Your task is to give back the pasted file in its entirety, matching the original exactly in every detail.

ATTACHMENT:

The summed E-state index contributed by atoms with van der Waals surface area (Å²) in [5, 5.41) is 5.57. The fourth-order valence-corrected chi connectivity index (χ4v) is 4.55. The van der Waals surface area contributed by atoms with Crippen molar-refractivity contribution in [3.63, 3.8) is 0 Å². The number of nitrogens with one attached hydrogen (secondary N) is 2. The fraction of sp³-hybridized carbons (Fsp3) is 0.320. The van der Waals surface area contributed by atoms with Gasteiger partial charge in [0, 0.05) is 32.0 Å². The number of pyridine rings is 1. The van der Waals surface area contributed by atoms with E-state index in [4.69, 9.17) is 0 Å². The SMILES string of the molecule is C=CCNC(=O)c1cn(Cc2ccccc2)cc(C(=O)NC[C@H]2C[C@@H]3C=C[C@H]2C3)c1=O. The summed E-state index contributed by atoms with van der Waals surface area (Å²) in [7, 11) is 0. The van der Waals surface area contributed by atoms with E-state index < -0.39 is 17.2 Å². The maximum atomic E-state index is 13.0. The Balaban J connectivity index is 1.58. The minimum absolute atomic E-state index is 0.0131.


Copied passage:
The summed E-state index contributed by atoms with van der Waals surface area (Å²) in [5, 5.41) is 5.57. The fourth-order valence-corrected chi connectivity index (χ4v) is 4.55. The van der Waals surface area contributed by atoms with Crippen molar-refractivity contribution in [3.63, 3.8) is 0 Å². The number of nitrogens with one attached hydrogen (secondary N) is 2. The fraction of sp³-hybridized carbons (Fsp3) is 0.320. The van der Waals surface area contributed by atoms with Gasteiger partial charge in [0, 0.05) is 32.0 Å². The number of pyridine rings is 1. The van der Waals surface area contributed by atoms with E-state index in [4.69, 9.17) is 0 Å². The SMILES string of the molecule is C=CCNC(=O)c1cn(Cc2ccccc2)cc(C(=O)NC[C@H]2C[C@@H]3C=C[C@H]2C3)c1=O. The summed E-state index contributed by atoms with van der Waals surface area (Å²) in [7, 11) is 0. The van der Waals surface area contributed by atoms with E-state index < -0.39 is 17.2 Å². The maximum atomic E-state index is 13.0. The Balaban J connectivity index is 1.58. The minimum absolute atomic E-state index is 0.0131.